Image provided by: University of Nebraska-Lincoln Libraries, Lincoln, NE
About The frontier. (O'Neill City, Holt County, Neb.) 1880-1965 | View Entire Issue (Feb. 9, 1928)
■ VOLUME XLVIII. O’NEILL, NEBRASKA. THURSDAY, FEBRUARY 9, 1928. NO. 37.
-- - - - - ----—-■-—-----—- - - . — _ ----- ---
Watch next week’s issue
I of this paper for date of
Coffee and Cookie De
monstration. Also date
for naming our New Cof
The Ross E. Harris
>——— n . 4
Miss Bonny Loy has been on the
Mr. and Mis. L. K. Hough are in
Ray Zimmerman came last week I
from Colchester, Illinois.
Mrs. Emma Novak visited with rel
atives in Creighton last Sunday.
' ■ ■ —
Miss Luella Lewis spent Saturday
and Sunday with her parents at
L. O. Johnson fell from a load of
wood on Thursday of last week. The
bones in his left hand were broken in
J. J. Elliot, operating superintend
ent of the Interstate Power Company
has been in this territory during the
Miss Genevieve Biglin came up from
Sioux City Monday and is visiting
with her mother and other relatives
Watch for the announcement of the j
candy and food sale the Blues of the
Presbyterian church are holding Feb-'
4 - ” ’ I
W. T. Hayes, of Atkinson, came1
down Wednesday and is visiting with
the county board and with his many
Miss Cathryn McCarthy came home
the first of the week from Rochester,
Minnesota, where she has submitted
to an operation for goitre.
Attorney and Mrs. Clifford Scott are
the parents of a daughter, born to
them this morning. The little lady
will he known as Shirley.
Mrs. P. B. Harty entertained the
Martez club last Thursday evening.
The high score prize at bridge was
won by Mrs. C. F. McKenna.
The Altar Society is sponsoring a
card party in the club rooms of the
K. C. hall, Monday evening, at eight
o’clock. Everybody invited.
N. F. Loy and son, Dave, spent Sat
urday and Sunday with Mrs. N. F.
Loy, who has been seriously ill at the
home of her daughter in Loretta, Ne
braska. Mrs. Loy is considerably im
proved and is on the road to recovery.
Mrs. Luella Parker was elected
secretary of the State Association of
County Superintendents at the con
vention at Lincoln last week.
Mr. and Mrs. J. B. Mellor, Mr. and
Mrs. Roy Griffin came home Sunday
from an auto trip to Omaha and points
in the eastern part of the state.
P. J. Hanley, of Portland, Oregon,
was in O’Neill last Saturday look
ing after business matters and shak
ing hands with old time friends.
Mrs. Carl Oppen and son, James,
spent Saturday and Sunday at the
home of their daughter and sister,
Mrs. Melvin Cross, at Creighton.
C. E. Havens, republican candidate
for representative from this district,
came down from Atkinson Wednesday
and has been shaking hands with his
Mrs. Will Brady returned to her
home at Calgary, Canada, Tuesday,
having spent two months’ here with
her mother, Mrs. Margaret Hunter
and other reltives.
Ed Carson, Arthur Tomlinson, son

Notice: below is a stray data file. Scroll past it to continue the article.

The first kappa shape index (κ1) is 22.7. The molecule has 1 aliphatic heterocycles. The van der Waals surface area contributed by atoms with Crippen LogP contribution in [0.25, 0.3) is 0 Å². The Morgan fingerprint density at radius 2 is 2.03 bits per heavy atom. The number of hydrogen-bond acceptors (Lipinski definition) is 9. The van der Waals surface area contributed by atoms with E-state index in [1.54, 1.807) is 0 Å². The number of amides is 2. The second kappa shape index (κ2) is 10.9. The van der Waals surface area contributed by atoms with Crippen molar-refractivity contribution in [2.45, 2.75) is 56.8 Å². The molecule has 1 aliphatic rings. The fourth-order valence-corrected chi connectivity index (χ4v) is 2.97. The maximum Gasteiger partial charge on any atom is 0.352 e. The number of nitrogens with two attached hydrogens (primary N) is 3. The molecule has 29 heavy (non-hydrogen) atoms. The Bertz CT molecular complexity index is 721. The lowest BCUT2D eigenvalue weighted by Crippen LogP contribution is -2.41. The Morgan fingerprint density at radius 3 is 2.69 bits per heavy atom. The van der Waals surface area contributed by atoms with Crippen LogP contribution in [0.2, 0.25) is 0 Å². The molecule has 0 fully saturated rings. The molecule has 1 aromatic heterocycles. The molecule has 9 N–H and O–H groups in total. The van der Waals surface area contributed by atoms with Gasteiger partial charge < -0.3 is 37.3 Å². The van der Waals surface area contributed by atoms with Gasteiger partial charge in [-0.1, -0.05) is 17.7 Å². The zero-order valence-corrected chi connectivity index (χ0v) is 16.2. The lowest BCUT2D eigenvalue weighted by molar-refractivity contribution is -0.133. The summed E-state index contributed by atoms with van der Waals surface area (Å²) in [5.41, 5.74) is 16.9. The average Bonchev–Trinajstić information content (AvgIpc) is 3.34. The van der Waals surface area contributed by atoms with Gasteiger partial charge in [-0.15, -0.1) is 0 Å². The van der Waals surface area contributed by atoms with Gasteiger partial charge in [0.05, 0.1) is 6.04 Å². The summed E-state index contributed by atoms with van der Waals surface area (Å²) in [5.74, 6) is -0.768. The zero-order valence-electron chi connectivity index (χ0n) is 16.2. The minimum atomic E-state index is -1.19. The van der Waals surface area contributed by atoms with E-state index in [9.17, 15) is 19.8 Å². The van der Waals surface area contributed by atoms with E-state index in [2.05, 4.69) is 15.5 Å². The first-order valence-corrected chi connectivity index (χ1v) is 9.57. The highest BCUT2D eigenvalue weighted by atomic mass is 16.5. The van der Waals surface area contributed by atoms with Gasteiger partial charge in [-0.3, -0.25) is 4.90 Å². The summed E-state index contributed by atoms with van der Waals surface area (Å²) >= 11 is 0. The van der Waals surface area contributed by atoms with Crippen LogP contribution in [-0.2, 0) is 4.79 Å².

Virgil. Mrs. Lizzie Richter and Mrs.
Edith Schollmeyer drove to Grand
Island, Nebraska, last Thursday re
turning home Friday.
Ed. Olson, one of the master me- J
L-hanics at the Mellor Motor Company
garage is taking a two weeks’ school-1
ing on the new Ford car at the Ford
Motor Company in Omaha.
A son was born January 29th, to
Mr. and Mrs. Otto Terrel; and a
daughter was born the following day
to Mr. and Mrs. Ralph Prill, both
families residing near Page.
Preparations are being made by the
Woman’s Club for a Baby Clinic to
be held the 23rd of April. Dr. Floyd
Clark, baby specialist, will be here
and give several talks during the day.
J. B. Mellor informs us that the
Kansas City and Omaha branches of
the Ford Motor Company have begun
to supply dealers with new Ford cars
and Mr. Mellor expects to receive
some cars soon.
Mrs. E. M. Montang, of Glendive,
Montana, came to O’Neill last Thurs
day from Rochester, Minnesota, where
she submitted to an operation for
goitre. She is visiting: with her
mother, Mrs. R. Cunningham and ;
Mi^MEgalVjMfBSMffW]‘ :y..' i . ^■■nNy*Mpg»HFg*£|M ^JHj ■PBH^nGHH RyMtp
I Royal Theatre
I Sunday Only
I Glen Buhl and his Five Piece
I Pathfinder Stage Orchestra
I Will play both Shows and a
I 30 Minute Act
I brtwrwn shows with
I John Barrymore in
I “DON JUAN”
Mr. and Mrs. L. G. Gillespie went
down to Lincoln Tuesday. Mr? Gilles
pie will attend a convention of insur
ance men while Mrs. Gillespie will
| visit at the home of Mr. and Mrs. Ro
John S. Johnson, of Newport, Ne
i braska, was looking after business
I matters in O'Neill last Saturday. Mr.
Johnson was a former resident of this
1 vicinity, moving away about twelve
I years ago. He has been looking after
, one of his farms on Spring Creek.
David Hite. O’NeiU’s oldest citizen,
and perhaps the oldest man in Holt
I county, is quite poorly at his home
|in the northern part of the city. Mr.
(Hite is nearing his ninety-eighth
j birthday anniversary and has enjoy
ed good health until the last few
The Brunswick Independent and
the Plainview News that has been
published jointly at Plainview, for the
past eight months, suspended publi
cation last wk*ek. Two papers in
Plainview is more that the town will
support is given as the reason for the
The Interstate Power Company have
three crews working in the Lynch
Bristow territory. One crew is work
ing on the high line, one crew on dis
tribution and one crew on substations.
The work is being pushed rapidly and
the twro towns will be hooked up in
fine shape before long.
Those in charge of the dam of the
hydro plant on the Niobrara river
north of O’Neill are adding two more
feet to the height of the dam and are
utirlnnino1 if to thrpo hnnHrpd fppt.
Plenty of water is going over the dam
all the time, notwithstandingTthat ru
mors to the contrary have been circu
Mrs. Charles Simmons, accompanied
by her sisters, Mrs. Fred Allen and
Mrs. Roy Hunter, of Orchard, were
in Pender last week inspectinga“Rock
of Age” monument which they have
recently purchased in the Pender
cemetery in memory of their father,
John Olds, who was a resident of